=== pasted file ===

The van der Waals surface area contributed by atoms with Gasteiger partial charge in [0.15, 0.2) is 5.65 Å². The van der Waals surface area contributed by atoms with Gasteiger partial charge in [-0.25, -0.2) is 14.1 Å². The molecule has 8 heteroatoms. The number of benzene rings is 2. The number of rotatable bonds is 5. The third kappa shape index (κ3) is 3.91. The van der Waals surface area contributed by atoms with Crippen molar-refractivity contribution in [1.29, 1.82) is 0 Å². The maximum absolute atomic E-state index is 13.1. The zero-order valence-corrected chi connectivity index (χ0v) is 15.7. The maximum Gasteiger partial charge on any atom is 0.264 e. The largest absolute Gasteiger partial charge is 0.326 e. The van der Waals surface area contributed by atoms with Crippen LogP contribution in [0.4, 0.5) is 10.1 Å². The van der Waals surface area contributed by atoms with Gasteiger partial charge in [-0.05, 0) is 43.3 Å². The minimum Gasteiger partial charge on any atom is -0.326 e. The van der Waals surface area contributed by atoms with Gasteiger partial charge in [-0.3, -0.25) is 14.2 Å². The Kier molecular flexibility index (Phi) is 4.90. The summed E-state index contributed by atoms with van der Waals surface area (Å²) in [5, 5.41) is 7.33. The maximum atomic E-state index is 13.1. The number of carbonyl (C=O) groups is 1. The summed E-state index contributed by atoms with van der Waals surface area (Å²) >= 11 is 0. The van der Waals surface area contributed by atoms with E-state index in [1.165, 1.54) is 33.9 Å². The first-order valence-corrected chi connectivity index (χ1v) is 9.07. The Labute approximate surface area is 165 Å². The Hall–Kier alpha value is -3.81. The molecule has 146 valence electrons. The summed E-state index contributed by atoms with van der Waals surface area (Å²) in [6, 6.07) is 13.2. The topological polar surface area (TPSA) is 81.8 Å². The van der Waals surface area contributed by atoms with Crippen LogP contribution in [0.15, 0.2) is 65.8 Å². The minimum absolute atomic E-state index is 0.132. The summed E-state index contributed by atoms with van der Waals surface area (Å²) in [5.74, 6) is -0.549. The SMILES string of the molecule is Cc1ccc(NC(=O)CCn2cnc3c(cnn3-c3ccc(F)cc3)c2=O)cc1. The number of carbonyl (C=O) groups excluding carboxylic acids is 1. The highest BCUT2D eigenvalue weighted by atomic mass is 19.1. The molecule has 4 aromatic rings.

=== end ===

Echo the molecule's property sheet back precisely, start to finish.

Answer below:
The van der Waals surface area contributed by atoms with Gasteiger partial charge in [0.15, 0.2) is 5.65 Å². The van der Waals surface area contributed by atoms with Gasteiger partial charge in [-0.25, -0.2) is 14.1 Å². The molecule has 8 heteroatoms. The number of benzene rings is 2. The number of rotatable bonds is 5. The third kappa shape index (κ3) is 3.91. The van der Waals surface area contributed by atoms with Crippen molar-refractivity contribution in [1.29, 1.82) is 0 Å². The maximum absolute atomic E-state index is 13.1. The zero-order valence-corrected chi connectivity index (χ0v) is 15.7. The maximum Gasteiger partial charge on any atom is 0.264 e. The largest absolute Gasteiger partial charge is 0.326 e. The van der Waals surface area contributed by atoms with Crippen LogP contribution in [0.4, 0.5) is 10.1 Å². The van der Waals surface area contributed by atoms with Gasteiger partial charge in [-0.05, 0) is 43.3 Å². The minimum Gasteiger partial charge on any atom is -0.326 e. The van der Waals surface area contributed by atoms with Gasteiger partial charge in [-0.3, -0.25) is 14.2 Å². The Kier molecular flexibility index (Phi) is 4.90. The summed E-state index contributed by atoms with van der Waals surface area (Å²) in [5, 5.41) is 7.33. The maximum atomic E-state index is 13.1. The number of carbonyl (C=O) groups is 1. The summed E-state index contributed by atoms with van der Waals surface area (Å²) >= 11 is 0. The van der Waals surface area contributed by atoms with E-state index in [1.165, 1.54) is 33.9 Å². The first-order valence-corrected chi connectivity index (χ1v) is 9.07. The Labute approximate surface area is 165 Å². The Hall–Kier alpha value is -3.81. The molecule has 146 valence electrons. The summed E-state index contributed by atoms with van der Waals surface area (Å²) in [6, 6.07) is 13.2. The topological polar surface area (TPSA) is 81.8 Å². The van der Waals surface area contributed by atoms with Crippen LogP contribution in [0.15, 0.2) is 65.8 Å². The minimum absolute atomic E-state index is 0.132. The summed E-state index contributed by atoms with van der Waals surface area (Å²) in [5.74, 6) is -0.549. The SMILES string of the molecule is Cc1ccc(NC(=O)CCn2cnc3c(cnn3-c3ccc(F)cc3)c2=O)cc1. The number of carbonyl (C=O) groups excluding carboxylic acids is 1. The highest BCUT2D eigenvalue weighted by atomic mass is 19.1. The molecule has 4 aromatic rings.